Should bloggers be critical? - a blogger's perspective

Should bloggers be critical? It's an interesting question. I suppose it depends on who you feel reviews are for. While I'm happy to share positive reviews with authors, I think reviews are for readers not writers. I know of authors who say they've learned from reviews and can see they can be useful but I'd say beta readers, critique partners, agents and editors were better sources of feedback.

I also think authors can overestimate the influence of a single review, positive or negative. For me, buying a book is more often down to word of mouth, especially repeatedly hearing about it on Twitter, than reading one review. Negative and critical reviews tend to get shared far less than more positive ones.

I believe there's room for all sorts of bloggers; that has to include people who'll speak up about problems in books, particularly problematic portrayals of sensitive issues or minority characters. (I think reviewers talking about issues with a book, especially characters from a similar background to them, can be hugely valuable and would hope that the publisher would take note and try to see why they found them to be problematic.)

I no longer write critical reviews - I've had bad experiences with a couple of authors, and have seen far worse happen to some other bloggers who've pointed out problematic content and been stalked, and had their places of work contacted by authors.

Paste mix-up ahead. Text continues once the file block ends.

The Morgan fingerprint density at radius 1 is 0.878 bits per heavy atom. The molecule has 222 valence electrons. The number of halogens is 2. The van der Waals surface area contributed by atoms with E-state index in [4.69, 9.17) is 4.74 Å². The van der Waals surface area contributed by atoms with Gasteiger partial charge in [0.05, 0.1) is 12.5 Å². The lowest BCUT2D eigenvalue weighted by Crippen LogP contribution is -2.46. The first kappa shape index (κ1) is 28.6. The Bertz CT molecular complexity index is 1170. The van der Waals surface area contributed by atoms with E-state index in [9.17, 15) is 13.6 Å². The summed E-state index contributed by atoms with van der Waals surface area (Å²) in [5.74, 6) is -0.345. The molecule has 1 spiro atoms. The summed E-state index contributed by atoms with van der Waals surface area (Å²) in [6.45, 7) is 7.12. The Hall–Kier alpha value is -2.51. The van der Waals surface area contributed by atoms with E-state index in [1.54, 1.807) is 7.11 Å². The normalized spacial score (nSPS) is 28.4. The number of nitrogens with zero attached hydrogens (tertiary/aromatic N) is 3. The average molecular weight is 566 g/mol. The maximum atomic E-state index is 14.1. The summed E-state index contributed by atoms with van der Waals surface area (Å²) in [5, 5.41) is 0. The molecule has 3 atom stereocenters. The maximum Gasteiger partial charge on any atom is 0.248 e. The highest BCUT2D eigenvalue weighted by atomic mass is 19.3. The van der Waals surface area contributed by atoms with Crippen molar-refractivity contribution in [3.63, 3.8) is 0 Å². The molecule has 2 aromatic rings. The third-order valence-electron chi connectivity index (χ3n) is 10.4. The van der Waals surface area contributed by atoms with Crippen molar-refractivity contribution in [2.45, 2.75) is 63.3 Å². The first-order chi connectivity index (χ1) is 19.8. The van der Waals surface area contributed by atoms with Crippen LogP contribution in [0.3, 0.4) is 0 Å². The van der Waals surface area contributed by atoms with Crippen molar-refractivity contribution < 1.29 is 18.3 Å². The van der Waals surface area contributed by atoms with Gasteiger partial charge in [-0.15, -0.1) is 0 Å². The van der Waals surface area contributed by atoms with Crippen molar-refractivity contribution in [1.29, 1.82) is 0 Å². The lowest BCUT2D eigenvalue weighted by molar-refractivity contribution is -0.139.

When I was more willing to write them, I'd try to be polite and calm in dealing with problems I had with a book - but having said that, I'm aware I'm speaking from a privileged position. As a white, able-bodied, cisgender middle-class teen, the vast majority of characters I read about were similar to most people I knew. If I read a problematic portrayal, there were hundreds of others to balance it out. I can only try to imagine how hurtful it must be to read a portrayal building on negative stereotypes of someone like you knowing that there were few others to contrast it with.

So for me, bloggers NEED to be able to speak their thoughts freely, particularly about books with difficult issues or diversity as a central topic.

Jim Dean is a YA/MG book blogger at yayeahyeah.com.

Read an author's perspective, written by Julie Mayhew.